The voice inside: Who is listening?
by Kim Goebel
Every couple of years we see articles published and discussion arising about homosexuality and the Church. With the recent acceptance of practicing gay and lesbian ministers in the Evangelical Lutheran Church in Canada, Lutheran Church–Canada (LCC) reiterated its stance on the issue: homosexuality is not what God intended for His creation. However, I am left wondering if we ever intend to look at this issue from a more personal perspective—something less rule-oriented and more people-supportive. For me, the message we too often seem to send is this: “If you’re gay, don’t come to our church.” The articles always talk about hating the sin and loving the sinner, but that message is not really comforting when condemnation of the person seems to be on the tips of so many tongues.
I’m not a pastor, nor a theologian; I am not a DPS, nor do I hold any theological degree. I have a BA and a BEd. I attended Concordia University College of Alberta, sang in the choir, and am currently actively involved in my congregation. I grew up in LCC guided by faithful parents who took me to church almost every Sunday, and I thank God regularly for their guidance—my faith is strong today because of it. But I am gay.
The human side
There is a human side to the homosexuality issue. Gay LCC Lutherans exist, and I, for one, would like to feel safe and accepted in my own synod.
As a Christian struggling with same-sex attraction, I often find the tone of the ongoing discussion offensive. It sounds very magnanimous: “love the sinner, but hate the sin”—as if this is a concession the Church makes on behalf of gay people. It’s fine to believe that being a practising homosexual is wrong, but offering to love us anyway is not some favour the Church extends—it’s the Church’s responsibility to offer access to God’s Word and Christ’s forgiveness.
Gay LCC members are hesitant to come out. Why? The answer is as simple as it is disheartening: many Christians do not truly distinguish between the sinner and the sin. It is not the act that is condemned; it’s the person. Even if we are non-practising homosexuals who accept the Scripture’s teaching on same-sex relationships, we still feel that condemnation. It is the fact that we are gay that is the problem—we must “repent of our desires,” we are told, and “not be gay” anymore.
But which desires?—the desire to be loved, to have a family, to come home at night and have someone ask, “How was your day?” The desire for companionship?
Much of the discussion simply labels all desire as sin and “the lust of the flesh” (Romans 13:14). However, whether straight or gay, the desire to be with someone special is as human as it gets. Even God recognized it is “not good for [people] to be alone” (Genesis 2:18). How are these desires any different from those of a straight Christian? God ordained from the beginning that we need partners in this life—physical beings with whom to live our lives.
Homosexuality is not a choice. I did not wake up one day and decide to prefer women.
The people perspective
Let’s look at it from the “people” perspective. The way many Christians condemn homosexuality does not reflect “loving the sinner and hating the sin,” because many cannot separate the two. There is also an implied expectation that this sin, above all others, must be eliminated to be assured salvation. Are we therefore required to recognize and control every sin to gain salvation? This is one of the things Martin Luther fought against in his struggle with the Roman church almost 500 years ago. If every person must sit down and name every sin they’ve committed and then stop committing them in order to be assured a place in heaven, it’s fair to say heaven will be a lonely place.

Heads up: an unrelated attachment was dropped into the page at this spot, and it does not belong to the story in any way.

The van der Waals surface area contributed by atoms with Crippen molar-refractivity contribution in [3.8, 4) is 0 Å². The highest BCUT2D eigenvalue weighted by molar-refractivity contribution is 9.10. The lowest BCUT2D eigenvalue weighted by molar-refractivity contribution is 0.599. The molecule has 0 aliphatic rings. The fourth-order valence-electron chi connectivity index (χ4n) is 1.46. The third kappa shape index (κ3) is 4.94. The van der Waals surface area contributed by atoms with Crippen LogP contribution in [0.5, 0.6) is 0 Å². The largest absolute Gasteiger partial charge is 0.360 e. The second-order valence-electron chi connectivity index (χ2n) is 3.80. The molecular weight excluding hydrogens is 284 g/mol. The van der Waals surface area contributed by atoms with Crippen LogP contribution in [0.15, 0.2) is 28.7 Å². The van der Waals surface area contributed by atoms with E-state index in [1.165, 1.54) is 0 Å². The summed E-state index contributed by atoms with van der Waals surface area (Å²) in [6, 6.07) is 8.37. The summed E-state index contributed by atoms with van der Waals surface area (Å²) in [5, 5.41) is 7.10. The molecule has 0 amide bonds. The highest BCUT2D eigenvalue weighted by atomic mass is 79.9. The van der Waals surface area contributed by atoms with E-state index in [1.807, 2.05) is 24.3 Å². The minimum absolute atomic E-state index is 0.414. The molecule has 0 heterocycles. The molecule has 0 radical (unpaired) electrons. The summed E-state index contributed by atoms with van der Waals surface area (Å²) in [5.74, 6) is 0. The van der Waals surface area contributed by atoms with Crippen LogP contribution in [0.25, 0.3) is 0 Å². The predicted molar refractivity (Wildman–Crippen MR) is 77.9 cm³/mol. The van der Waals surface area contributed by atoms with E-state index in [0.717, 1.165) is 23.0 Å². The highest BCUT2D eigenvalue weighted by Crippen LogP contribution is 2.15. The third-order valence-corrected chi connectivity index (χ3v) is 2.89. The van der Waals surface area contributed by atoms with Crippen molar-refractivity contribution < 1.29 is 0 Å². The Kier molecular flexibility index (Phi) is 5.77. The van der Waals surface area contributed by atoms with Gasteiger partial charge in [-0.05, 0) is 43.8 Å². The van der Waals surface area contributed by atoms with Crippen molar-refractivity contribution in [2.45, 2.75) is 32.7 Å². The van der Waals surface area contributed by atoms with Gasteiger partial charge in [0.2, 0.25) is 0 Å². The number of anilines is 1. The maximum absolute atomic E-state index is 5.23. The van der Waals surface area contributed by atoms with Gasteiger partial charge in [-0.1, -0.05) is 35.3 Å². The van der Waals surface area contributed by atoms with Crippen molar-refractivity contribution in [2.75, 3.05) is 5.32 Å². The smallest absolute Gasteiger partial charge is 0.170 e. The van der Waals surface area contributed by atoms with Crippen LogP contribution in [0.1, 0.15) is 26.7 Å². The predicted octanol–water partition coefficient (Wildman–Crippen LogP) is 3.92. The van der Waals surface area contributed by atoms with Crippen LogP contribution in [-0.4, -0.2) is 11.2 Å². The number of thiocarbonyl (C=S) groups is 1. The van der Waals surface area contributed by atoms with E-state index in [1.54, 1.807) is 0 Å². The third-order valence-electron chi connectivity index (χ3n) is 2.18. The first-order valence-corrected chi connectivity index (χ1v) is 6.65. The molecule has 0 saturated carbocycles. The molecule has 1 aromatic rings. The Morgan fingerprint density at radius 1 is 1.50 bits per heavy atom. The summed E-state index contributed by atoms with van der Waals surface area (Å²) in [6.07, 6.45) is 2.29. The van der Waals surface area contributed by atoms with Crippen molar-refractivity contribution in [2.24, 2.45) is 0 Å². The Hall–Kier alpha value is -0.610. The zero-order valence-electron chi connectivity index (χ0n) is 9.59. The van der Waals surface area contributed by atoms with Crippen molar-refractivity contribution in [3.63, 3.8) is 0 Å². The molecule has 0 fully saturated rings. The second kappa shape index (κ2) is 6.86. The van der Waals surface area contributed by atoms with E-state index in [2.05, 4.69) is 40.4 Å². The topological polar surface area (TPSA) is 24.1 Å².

Paul’s comments about the “lust of the flesh” aren’t limited to sexual immorality. He discusses many sins such as idolatry, slander, drunkenness, swindling (1 Corinthians 5:9-11; 6:9-11) and he doesn’t rank them. That’s not to say we don’t try to stop committing the sins we recognize, but failure is a regular part of our daily routine. It is God’s grace that holds us up and assures us of salvation—not our ability not to sin.
Homosexuality is not a choice. I did not wake up one day and decide to prefer women. Likewise, I cannot wake up tomorrow and decide to prefer men. I cannot change who I am. (God can, but so far, He has not).
A lonely place
I admit to spinning between believing that to actively pursue a physical relationship with another woman is wrong in the eyes of God, and really wishing I could find a loophole somewhere. I struggle with the choice daily because, like most people, I desire an intimate, physical, loving relationship with another human being. And this at times is a lonely place to be—something both straight and gay people can understand.
For me this isn’t an issue about ordination or a question of whether my sin is worse than someone else’s; it’s about recognizing that there should be a place for all sinners to come to the cross in safety and love, warts and all.
The Church should be a place where I can find others who share my struggle and can support me in my journey. If I have to be sinless before coming into the Church, then I don’t really need the Church, do I?
Let’s try looking at this issue from a different perspective: seeing homosexuals as people who want the same thing as everyone else—people whose wish is not to be alone. Maybe that’s a place to start.
Kim Goebel is a member of Christ the King Lutheran Church in Edmonton, Alberta.